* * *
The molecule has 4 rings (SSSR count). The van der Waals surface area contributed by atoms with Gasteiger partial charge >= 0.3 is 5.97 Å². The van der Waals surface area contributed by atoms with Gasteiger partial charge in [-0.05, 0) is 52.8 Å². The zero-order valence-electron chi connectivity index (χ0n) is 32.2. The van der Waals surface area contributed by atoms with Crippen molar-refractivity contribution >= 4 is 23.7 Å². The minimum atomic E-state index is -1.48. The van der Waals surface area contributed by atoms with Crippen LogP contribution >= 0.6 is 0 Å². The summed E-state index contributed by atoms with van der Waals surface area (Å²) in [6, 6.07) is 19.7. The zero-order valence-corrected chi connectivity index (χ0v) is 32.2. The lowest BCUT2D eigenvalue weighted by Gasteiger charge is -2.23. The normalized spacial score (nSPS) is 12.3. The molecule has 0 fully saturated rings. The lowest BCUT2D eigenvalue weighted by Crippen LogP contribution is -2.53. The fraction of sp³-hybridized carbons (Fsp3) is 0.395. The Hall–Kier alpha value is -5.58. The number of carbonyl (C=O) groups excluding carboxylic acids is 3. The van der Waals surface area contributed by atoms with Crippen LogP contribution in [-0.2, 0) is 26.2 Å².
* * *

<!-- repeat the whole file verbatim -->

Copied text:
The molecule has 4 rings (SSSR count). The van der Waals surface area contributed by atoms with Gasteiger partial charge >= 0.3 is 5.97 Å². The van der Waals surface area contributed by atoms with Gasteiger partial charge in [-0.05, 0) is 52.8 Å². The zero-order valence-electron chi connectivity index (χ0n) is 32.2. The van der Waals surface area contributed by atoms with Crippen molar-refractivity contribution >= 4 is 23.7 Å². The minimum atomic E-state index is -1.48. The van der Waals surface area contributed by atoms with Crippen LogP contribution >= 0.6 is 0 Å². The summed E-state index contributed by atoms with van der Waals surface area (Å²) in [6, 6.07) is 19.7. The zero-order valence-corrected chi connectivity index (χ0v) is 32.2. The lowest BCUT2D eigenvalue weighted by Gasteiger charge is -2.23. The normalized spacial score (nSPS) is 12.3. The molecule has 0 fully saturated rings. The lowest BCUT2D eigenvalue weighted by Crippen LogP contribution is -2.53. The fraction of sp³-hybridized carbons (Fsp3) is 0.395. The Hall–Kier alpha value is -5.58. The number of carbonyl (C=O) groups excluding carboxylic acids is 3. The van der Waals surface area contributed by atoms with Crippen LogP contribution in [-0.2, 0) is 26.2 Å².